«I understand your honour perfectly; it can be done as easy as taking out a decreet in ab




« To her and him, after my demise, and to their heirs-male, but preferring the second son, if God shall bless them with two, who is carry

the and arms of Bradwardine of that ilk, without any other name or armorial bearings whatsoever.»

Tut, your honour; I'll make a slight jotting the morn; it will cost but a charter of resignation in favorem; and I'll hae it ready for the next term in Exchequer. »

Their private conversation ended, the Baron was now summoned to do the honours of Tully-Veolan to new guests. These were,

Major Melville of Cairnvreckan, and the Reverend Mr Morton, followed by two or three others of the Baron's acquaintances, who had been made privy to his having again acquired the estate of his fathers. The shouts of the villagers were also heard beneath in the courtyard; for Saunders Saunderson, who had kept the secret for several days with laudable prudence, had unloosed his tongue upon beholding the arrival of the carriages.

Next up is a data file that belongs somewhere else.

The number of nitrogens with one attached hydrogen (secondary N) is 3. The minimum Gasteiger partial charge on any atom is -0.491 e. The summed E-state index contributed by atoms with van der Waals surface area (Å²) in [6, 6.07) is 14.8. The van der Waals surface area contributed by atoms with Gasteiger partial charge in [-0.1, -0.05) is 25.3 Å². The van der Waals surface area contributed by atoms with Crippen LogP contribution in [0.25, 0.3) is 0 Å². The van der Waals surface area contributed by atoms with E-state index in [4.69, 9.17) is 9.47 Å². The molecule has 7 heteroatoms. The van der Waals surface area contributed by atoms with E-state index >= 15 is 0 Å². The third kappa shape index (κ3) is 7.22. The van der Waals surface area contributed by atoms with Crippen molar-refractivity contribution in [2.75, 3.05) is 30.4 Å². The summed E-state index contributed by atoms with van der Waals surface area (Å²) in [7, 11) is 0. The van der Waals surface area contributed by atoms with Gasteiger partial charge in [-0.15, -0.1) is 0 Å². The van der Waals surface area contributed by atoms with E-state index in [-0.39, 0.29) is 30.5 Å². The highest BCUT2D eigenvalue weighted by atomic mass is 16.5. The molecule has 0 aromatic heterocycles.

But, while Edward received Major Melville with politeness, and the clergyman with the most affectionate and grateful kindness, his father-in-law looked a little awkward, as uncertain how he should answer the necessary claims of hospitality to his guests, and forward the festivity of his tenants. Lady Emily relieved him, by intimating, that, though she must be an indifferent representative of Mrs Edward Waverley in many respects, she hoped the Baron would approve of the entertainment she had ordered, in expectation of so many guests; and that they would find such other accommodations provided, as might in some degree support the ancient hospitality of TullyVeolan. It is impossible to describe the pleasure which this assurance gave the Baron, who, with an air of gallantry, half appertaining to the stiff Scottish laird, and half to the officer in the French service, offered his arm to the fair speaker, and led the way,